The Power of Three: Prior knowledge, reading purposes, and rereading

It’s no mystery. The more a reader knows about a topic, the better his or her comprehension and recall of a complex text will be.

You can teach your students to build their own prior knowledge of short texts by showing them how to preview. Start by thinking aloud. Read the title and ask: What do I know about this topic? If the answer is little to nothing, slow that reading down. Now read the first and last paragraph of informational text and only the first paragraph of a narrative. Model in a think-aloud how you have an in-the-head conversation about the details you recall. Write these details on the chalkboard and explain that writing is a topnotch way to assess recall and understanding.

Next, show students how to set a purpose before they read. Having a purpose provides students with a strong reason to read deeply and carefully, and a benefit is they’ll remember more details. Model two ways for students to set their own purpose for reading: (1) turn the title of the selection into a query or (2) reread the prior knowledge notes to develop a purpose for reading.

When turning the process over to students, use a gradual release model. Pair-up students and have them preview, discuss the preview, write prior knowledge notes in their notebooks, and set a reading purpose.  Continue partner practice until students can work independently.

Armed with prior knowledge and a reading purpose, have students read for the gist, a main point, keeping their reading purpose in mind. Once groups have discussed the gist and their reading purposes, ask them to reread and move deeper into the content and themes. Here’s where you’re likely to meet resistance. It’s time to launch a discussion on why students watch movies and videos multiple times. “I see more. I hear talk I didn’t get the first time. I remember more.”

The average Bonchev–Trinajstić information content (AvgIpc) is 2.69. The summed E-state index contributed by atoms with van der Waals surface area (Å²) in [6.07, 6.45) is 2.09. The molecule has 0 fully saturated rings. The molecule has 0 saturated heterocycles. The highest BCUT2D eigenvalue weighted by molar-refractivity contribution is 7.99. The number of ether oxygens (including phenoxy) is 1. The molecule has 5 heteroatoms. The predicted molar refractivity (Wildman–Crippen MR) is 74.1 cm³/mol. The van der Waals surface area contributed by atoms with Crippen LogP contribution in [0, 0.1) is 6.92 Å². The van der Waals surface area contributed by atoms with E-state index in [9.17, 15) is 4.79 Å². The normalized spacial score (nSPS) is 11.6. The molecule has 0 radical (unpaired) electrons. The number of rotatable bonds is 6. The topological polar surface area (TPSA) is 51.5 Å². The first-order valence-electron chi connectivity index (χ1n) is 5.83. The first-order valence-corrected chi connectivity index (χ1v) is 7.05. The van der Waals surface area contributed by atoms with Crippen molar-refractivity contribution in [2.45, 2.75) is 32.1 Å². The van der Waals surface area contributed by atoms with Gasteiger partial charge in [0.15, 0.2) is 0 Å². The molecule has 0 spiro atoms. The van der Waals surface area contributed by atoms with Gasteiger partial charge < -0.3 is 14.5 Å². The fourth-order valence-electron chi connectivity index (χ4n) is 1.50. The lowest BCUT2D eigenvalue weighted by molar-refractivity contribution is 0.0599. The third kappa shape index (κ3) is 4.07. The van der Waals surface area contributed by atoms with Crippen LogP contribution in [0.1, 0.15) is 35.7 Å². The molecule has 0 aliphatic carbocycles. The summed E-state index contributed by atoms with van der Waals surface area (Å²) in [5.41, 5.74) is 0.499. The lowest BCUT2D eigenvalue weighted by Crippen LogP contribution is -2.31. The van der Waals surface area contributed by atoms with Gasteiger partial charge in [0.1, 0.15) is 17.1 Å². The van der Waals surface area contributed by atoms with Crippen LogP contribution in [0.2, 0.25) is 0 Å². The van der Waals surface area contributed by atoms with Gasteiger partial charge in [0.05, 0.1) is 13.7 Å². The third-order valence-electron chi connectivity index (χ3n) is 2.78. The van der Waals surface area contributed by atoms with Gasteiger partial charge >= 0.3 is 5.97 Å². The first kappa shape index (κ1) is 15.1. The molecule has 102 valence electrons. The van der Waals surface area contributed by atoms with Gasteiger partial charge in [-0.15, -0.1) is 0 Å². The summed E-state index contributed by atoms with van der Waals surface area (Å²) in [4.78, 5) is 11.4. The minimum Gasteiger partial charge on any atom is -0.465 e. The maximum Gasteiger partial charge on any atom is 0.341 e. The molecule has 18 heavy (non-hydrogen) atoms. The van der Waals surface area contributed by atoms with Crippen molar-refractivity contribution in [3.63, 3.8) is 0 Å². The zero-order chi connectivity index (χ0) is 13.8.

“Great reasons,” I tell students, “and all apply to rereading.” I like to have students return to a text several times after the second reading. Do this by offering authentic reasons for skimming and rereading sections such as: discussing text dependent questions; making logical inferences; explaining why a character or person changes; pinpointing the central idea(s); and understanding how text structure improved their comprehension. 

Three is a magic number. These three strategies move beyond magic to research that clearly illustrates the power of prior knowledge, reading purposes, and rereading to improve students’ comprehension of complex texts.

Visualizing the jobs of tomorrow for today's students

We must educate today's students for the jobs of tomorrow - jobs we can't even envision yet.  Teachers, I think you've heard this a time or two, right?  It is a resounding and very real chorus.  If we have learned anything from the past, it is that the world is changing very quickly.

If you look at the industrial period, the precursor to the boom of national pride and the American middle class, manufacturing was king.  Made in the U.S.A. was everywhere.  In today's world, manufacturing is now pictured along side struggling towns and out-of-work factory workers.  But, I just read a fascinating article about how that is changing and for the first time in quite awhile, manufacturing jobs and factories are on the rise-they just don't look the same.

I've had the pleasure of going to the Ford Motor Co. F-150 plant to see the truck assembled and it is so cool.  It is conflicting with the traditional imagery of factories that we grew up with from our history books though - no dust or oil, no scary machines but rather clean, safe and sophisticated. TIME took a look at manufactoring companies in the U.S. and they are thriving in many cases, adding space and jobs. GE's battery business is a prime example of products coming out of NY state and ideal to explain even one step further what is so different in today's manufactoring world. 

While the "factory worker" may still be scarce in comparison to the old days, the exchange is on research and development jobs.  And within the factory, parts are literally speaking to each other and the manager via the Internet and censors.  And the creation of parts companies have formally been forced to go oversees is increasing due to the visionaries behind 3-D printing. 

What I loved about this article - and it is an in-depth article - is you can start seeing the future that today's children will enter.  And it is an educated future!